THE MAN: Four-time winner believes World No 3 can follow first slam win with another
HE is a newly crowned champion, the centre of attention and a nation's hopes rest on him for the next fortnight -- but that's enough about Bernard Tomic.
The clamour that has greeted the 20-year-old Australian's triumph at the ATP tournament in Sydney over the weekend managed to demote Andy Murray's follow-up to his US Open title down the agenda here, and the 25-year-old Scot will not worry about that.
Tomic, a Wimbledon quarter-finalist at 18 who looked to have gone off the rails in 2011 before his fine start to this season, has provided a welcome diversion for the big three male contenders at the Australian Open.
Enormously gifted though Lleyton Hewitt's anointed successor is, when it comes to dividing the spoils at the year's first grand slam in a fortnight's time, the names involved are likely to be more familiar.
Among them is expected to be second favourite Murray, whose journey towards a projected semi-final against Roger Federer begins with a first-round game versus Dutchman Robin Haase.
History is against Murray backing up his Flushing Meadows victory with another major title as, surprisingly, no man since the Open era began in 1968 has followed his first slam win by winning the one afterwards.
However, Andre Agassi thinks the World No 3 can change all that, and his endorsement carries some weight as he perfected the art of peaking for the season's first major outing by lifting the trophy in the Rod Laver Arena four times.
"The way Andy got across the line in New York will have a huge impact on how he moves forward because he had to step up and take it -- he couldn't just wait and watch somebody implode," said Agassi.
"He had to step up in that fifth set at the US Open against the best player on the biggest stage and take it, which he did.
"If his evolution is anything like mine, that was the real light switch for me. I think once that's clicked for him, you'll see him playing to that standard for a few years to come.
"I think he's slowly come to understand what he needs to do when it comes to not being so passive. He has so many defensive skills that he does run the risk of being passive, which can get him past everybody but not two of the greatest players ever to play, not to mention Novak Djokovic, who is coming into the equation."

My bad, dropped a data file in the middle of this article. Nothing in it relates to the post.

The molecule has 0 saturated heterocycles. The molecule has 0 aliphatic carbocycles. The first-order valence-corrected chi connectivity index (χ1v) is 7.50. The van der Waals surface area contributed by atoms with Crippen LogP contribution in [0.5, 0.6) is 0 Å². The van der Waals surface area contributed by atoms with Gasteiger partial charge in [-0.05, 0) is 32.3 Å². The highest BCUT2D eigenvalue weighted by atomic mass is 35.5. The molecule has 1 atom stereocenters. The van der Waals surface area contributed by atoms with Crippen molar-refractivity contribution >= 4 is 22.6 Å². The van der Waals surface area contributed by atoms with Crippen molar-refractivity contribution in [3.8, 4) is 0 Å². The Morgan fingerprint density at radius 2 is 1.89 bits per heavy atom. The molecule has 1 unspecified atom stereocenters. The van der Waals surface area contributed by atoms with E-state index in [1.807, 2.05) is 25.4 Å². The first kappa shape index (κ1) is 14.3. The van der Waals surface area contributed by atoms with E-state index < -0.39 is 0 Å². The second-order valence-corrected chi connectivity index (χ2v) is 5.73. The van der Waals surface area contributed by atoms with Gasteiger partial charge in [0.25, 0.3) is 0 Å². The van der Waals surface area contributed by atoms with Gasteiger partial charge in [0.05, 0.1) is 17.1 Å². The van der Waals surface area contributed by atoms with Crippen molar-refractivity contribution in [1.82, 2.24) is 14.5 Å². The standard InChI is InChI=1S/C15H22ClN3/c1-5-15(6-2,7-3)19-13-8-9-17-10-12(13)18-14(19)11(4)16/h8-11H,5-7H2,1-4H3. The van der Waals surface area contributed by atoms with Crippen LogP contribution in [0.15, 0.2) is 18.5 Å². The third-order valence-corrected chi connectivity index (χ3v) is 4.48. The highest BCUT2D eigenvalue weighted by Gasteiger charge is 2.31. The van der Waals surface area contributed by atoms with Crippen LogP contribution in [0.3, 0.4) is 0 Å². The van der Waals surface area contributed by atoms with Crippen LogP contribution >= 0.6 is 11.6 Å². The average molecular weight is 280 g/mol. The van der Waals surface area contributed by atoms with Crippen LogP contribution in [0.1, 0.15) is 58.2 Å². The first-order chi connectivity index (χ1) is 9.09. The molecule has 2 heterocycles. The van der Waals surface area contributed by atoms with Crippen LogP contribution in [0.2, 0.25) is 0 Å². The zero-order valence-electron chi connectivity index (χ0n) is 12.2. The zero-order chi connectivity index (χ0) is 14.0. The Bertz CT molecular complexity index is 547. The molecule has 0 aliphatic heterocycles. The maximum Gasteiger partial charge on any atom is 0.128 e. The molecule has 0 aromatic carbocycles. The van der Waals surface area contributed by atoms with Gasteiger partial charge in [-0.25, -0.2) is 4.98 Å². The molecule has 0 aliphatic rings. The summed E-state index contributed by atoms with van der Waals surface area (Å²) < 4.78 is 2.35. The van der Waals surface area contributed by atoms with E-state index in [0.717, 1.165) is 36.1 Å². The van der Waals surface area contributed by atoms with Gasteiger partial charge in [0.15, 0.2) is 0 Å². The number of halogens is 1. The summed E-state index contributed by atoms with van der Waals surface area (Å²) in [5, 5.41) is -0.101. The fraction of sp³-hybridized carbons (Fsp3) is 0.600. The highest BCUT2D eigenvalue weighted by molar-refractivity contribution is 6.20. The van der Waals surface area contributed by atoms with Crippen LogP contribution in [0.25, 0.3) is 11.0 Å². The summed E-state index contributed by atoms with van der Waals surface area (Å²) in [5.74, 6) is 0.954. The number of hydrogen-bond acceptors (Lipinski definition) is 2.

One of the aforementioned greats, Rafael Nadal, is again missing this fortnight amid growing speculation that he may cut hard-court tennis out of his diet all together to protect his knees.
Murray cannot worry about that and knows only too well that he cannot take anything lightly against Haase -- not to be confused with Germany's Tommy Haas -- as the Dutchman won the first two sets when they played at the same stage of the 2011 US Open.
Haase is a talented shotmaker who has been held back by injuries around his lower back, particularly last season.
He said: "I am finally getting over that and feeling better again and I can still cause Andy a lot of problems. I am convinced I can give him a good fight."
Federer, who is seeking to keep up his extraordinary record of reaching at least the quarter-finals in the last 34 slams, is another who cannot afford to get ahead of himself.
Unusually, the Swiss has not played any warm-up matches prior to Melbourne Park, skipping the Middle East altogether and not even playing a local exhibition match of any description.
The only matches he has had since being runner-up at the Barclays ATP World Tour Finals in November were some lucrative off-season exhibitions in South America.
He admitted the strategy was to try to keep things new after such a long career. He said: "I purposely didn't play a lead-up tournament so I would be fresh for the beginning. I think it's nice to do it slightly different sometimes, rather than every year the same thing, otherwise it feels like deja vu."
Given that he might face Tomic in the third round, and the huge-serving Canadian Milos Raonic in the fourth, it is a fairly high-risk policy.
Queenslander Tomic, when asked about his prospective third-round opponent, responded cheekily: "If he gets that far." Daily Mail